Inspiring Diwan-i-Am (Audience Hall), Red Fort, Delhi built by Mogul ruler Shah Jahan

  • Diwani-i-Am, Red Fort, Delhi memories blog,

    Diwani-i-Am (audience hall), Red Fort, Delhi.ictokcom.
The Red Fort, a historic fort in the  capital city of Delhi in India, is the brain child of Emperor Shah Jahan.  He commissioned the  construction of it  on 12 May 1638 after  his final decision to shift the Mogul capital from Agra to Delhi. The architect was  Ustad Ahmad Lahori,  the man who also constructed the Taj Mahal at Agra on Shah Jahan's order. 
The Red Fort that served as the main residence of the Mogul rulers, was built between 1639 and 1648. The combination of red and white colors, favorites of Shah Jahan, gives a splendid appearance to this huge fort.  As Delhi was prone to attacks from enemies  from NW  region, the emperor had built a sturdy fort with many strong gates and watch towers, etc.  The Diwan-i-Am, or Hall of Audience is a very important part of the fort. It was here he and later rulers received members of the general public and heard their grievances and gave orders get them redressed. 
Diwani-i-Am, Hall of audience, Throne, Red Fort, Delhi.

The inner main court was 540 feet broad, 420 feet deep, surrounded by arcade galleries.They were meant for the chieftains (umaras) posted  for duty there.  The Diwan-i-Am is a big building with a front hall open on three sides and backed by a set of rooms faced in red sandstone. The hall has good ventilation and is well-lit during the day. Because of high ceiling, the interior is cool during hot summer seasons. The hall measuring  100 ft x 60 ft is divided into 27 square bays with a set of columns that support the arches.The roof is spanned by thick sandstone beams between columns across the spans to withstand extra over-bearing load.
Alcove with marble canopy, red Fort, Delhi.Alamy com
Above image:  Red Fort, Lal Qila, Old Delhi, India.  An alcove, where the royal throne stood under a marble canopy, with an inlaid marble dais below for the emperor, from where he addressed the people. (Contributor: Wayne Foster / Alamy Stock Photo)........

A cursory glance at the hall would reveal how much importance was given to craftsmanship and aesthetics in the construction of columns and engraved arches, not deviating from the right proportions of the big hall. The hall is ornamented with gilded and white shell lime chunam plaster work which still looks fresh, These arches and the amazing  nine engraved arch openings in the front  improve the look of this audience hall. The additional attraction is   ceiling and columns were painted with gold.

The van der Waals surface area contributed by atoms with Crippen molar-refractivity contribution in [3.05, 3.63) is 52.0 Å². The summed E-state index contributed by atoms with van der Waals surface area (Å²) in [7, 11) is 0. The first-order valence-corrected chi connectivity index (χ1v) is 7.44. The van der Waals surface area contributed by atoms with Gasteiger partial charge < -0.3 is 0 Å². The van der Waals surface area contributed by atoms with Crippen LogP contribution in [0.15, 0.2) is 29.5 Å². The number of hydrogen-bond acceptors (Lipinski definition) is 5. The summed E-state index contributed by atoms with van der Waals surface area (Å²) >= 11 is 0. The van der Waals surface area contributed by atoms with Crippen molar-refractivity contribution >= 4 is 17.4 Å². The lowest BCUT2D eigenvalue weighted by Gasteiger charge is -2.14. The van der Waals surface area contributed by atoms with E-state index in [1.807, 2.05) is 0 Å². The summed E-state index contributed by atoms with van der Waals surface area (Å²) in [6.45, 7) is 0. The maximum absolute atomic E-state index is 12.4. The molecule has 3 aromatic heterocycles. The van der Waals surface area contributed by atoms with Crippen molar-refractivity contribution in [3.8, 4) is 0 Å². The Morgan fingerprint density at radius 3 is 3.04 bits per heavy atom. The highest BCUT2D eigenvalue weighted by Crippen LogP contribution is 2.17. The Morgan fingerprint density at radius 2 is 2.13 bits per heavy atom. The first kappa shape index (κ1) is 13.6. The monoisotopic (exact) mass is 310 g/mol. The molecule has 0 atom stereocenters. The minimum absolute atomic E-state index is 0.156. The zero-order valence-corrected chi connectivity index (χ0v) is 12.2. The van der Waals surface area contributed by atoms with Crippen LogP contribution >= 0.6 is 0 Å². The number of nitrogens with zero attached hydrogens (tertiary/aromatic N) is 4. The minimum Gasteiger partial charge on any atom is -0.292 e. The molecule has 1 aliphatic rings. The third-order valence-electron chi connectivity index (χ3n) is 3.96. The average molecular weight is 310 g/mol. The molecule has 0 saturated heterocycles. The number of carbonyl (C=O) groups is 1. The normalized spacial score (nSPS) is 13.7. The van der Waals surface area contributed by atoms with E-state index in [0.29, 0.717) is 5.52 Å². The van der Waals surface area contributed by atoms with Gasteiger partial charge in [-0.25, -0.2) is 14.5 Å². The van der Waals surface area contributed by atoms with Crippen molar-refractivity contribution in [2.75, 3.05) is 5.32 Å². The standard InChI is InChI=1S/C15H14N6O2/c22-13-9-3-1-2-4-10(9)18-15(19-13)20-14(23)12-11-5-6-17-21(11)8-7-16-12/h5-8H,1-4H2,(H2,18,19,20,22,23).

A fine  marble canopy (jharokha) covered by a "Bengal" roof is close to  the center of the eastern wall.  Right below it is the throne facing the audience. There is a  marble dais inlaid with semi-precious stones and it  was  used by the prime minister (wazir) to receive petitions from the people. The emperor was separated from the courtiers by a gold-plated railing, while a silver railing ran around the remaining three sides of the hall.   The audience ceremony is referred to as Jharokha Darshan.
The wall behind the canopy  is decorated with panels inlaid with multi-colored pietra dura stones. The nice artistic  carving works of flowers and birds were done  by Austin de Bordeaux, a Florentine jeweler.  Unlike many British officers, Lord Curzon during the British rule under the Crown administration. London  took keen interest in Indian monuments and  architecture. Never had he failed to look into some important monuments when they needed repairs and restoration.

The great administrator was fond of Red Fort and the various stone carvings there. He carried out the restoration work of the hall, while the delicate inlay work of the throne recess and the plaques of the arch to the west side of the throne were restored by the Florentine artist, Mennegatti.  The 17th century  famous diamond merchant Jean-Baptiste Tavernier  mentioned the fascinating appearance of the  audience hall - Diwan-i-Am. Jean Tavernier visited India frequently to buy diamonds from the Golconda area.